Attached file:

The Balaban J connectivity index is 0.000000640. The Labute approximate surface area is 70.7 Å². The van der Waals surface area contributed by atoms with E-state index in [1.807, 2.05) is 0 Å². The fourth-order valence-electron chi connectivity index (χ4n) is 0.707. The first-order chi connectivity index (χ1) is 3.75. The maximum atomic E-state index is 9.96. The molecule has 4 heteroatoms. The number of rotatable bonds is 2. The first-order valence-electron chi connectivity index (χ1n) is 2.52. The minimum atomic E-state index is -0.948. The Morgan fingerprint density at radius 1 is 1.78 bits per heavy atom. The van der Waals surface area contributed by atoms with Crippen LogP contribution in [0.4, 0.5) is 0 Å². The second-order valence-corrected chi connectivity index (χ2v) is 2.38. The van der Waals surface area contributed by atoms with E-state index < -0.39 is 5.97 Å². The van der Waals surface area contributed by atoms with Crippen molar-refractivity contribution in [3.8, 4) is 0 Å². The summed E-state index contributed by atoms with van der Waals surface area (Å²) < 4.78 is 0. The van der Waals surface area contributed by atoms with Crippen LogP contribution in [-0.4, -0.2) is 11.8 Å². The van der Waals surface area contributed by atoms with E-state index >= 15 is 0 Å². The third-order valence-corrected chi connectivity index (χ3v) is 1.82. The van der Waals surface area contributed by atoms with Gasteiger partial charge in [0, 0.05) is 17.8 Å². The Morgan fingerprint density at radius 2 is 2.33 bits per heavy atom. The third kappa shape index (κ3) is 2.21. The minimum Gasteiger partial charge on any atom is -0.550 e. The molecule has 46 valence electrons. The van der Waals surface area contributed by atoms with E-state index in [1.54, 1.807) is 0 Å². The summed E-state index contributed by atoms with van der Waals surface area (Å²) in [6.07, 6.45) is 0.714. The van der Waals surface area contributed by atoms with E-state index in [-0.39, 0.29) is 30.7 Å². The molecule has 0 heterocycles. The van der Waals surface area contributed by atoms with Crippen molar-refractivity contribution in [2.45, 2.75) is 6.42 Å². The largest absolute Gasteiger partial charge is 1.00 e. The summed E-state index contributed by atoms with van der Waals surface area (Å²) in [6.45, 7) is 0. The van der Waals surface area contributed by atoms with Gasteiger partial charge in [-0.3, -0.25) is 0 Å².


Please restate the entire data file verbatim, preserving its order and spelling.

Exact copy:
The Balaban J connectivity index is 0.000000640. The Labute approximate surface area is 70.7 Å². The van der Waals surface area contributed by atoms with E-state index in [1.807, 2.05) is 0 Å². The fourth-order valence-electron chi connectivity index (χ4n) is 0.707. The first-order chi connectivity index (χ1) is 3.75. The maximum atomic E-state index is 9.96. The molecule has 4 heteroatoms. The number of rotatable bonds is 2. The first-order valence-electron chi connectivity index (χ1n) is 2.52. The minimum atomic E-state index is -0.948. The Morgan fingerprint density at radius 1 is 1.78 bits per heavy atom. The van der Waals surface area contributed by atoms with Crippen LogP contribution in [0.4, 0.5) is 0 Å². The second-order valence-corrected chi connectivity index (χ2v) is 2.38. The van der Waals surface area contributed by atoms with E-state index < -0.39 is 5.97 Å². The van der Waals surface area contributed by atoms with Crippen molar-refractivity contribution in [3.8, 4) is 0 Å². The summed E-state index contributed by atoms with van der Waals surface area (Å²) < 4.78 is 0. The van der Waals surface area contributed by atoms with Crippen LogP contribution in [-0.4, -0.2) is 11.8 Å². The van der Waals surface area contributed by atoms with E-state index >= 15 is 0 Å². The third-order valence-corrected chi connectivity index (χ3v) is 1.82. The van der Waals surface area contributed by atoms with Gasteiger partial charge in [0, 0.05) is 17.8 Å². The Morgan fingerprint density at radius 2 is 2.33 bits per heavy atom. The third kappa shape index (κ3) is 2.21. The minimum Gasteiger partial charge on any atom is -0.550 e. The molecule has 46 valence electrons. The van der Waals surface area contributed by atoms with E-state index in [1.54, 1.807) is 0 Å². The summed E-state index contributed by atoms with van der Waals surface area (Å²) in [6.07, 6.45) is 0.714. The van der Waals surface area contributed by atoms with E-state index in [-0.39, 0.29) is 30.7 Å². The molecule has 0 heterocycles. The van der Waals surface area contributed by atoms with Crippen molar-refractivity contribution in [2.45, 2.75) is 6.42 Å². The largest absolute Gasteiger partial charge is 1.00 e. The summed E-state index contributed by atoms with van der Waals surface area (Å²) in [6.45, 7) is 0. The van der Waals surface area contributed by atoms with Gasteiger partial charge in [-0.3, -0.25) is 0 Å².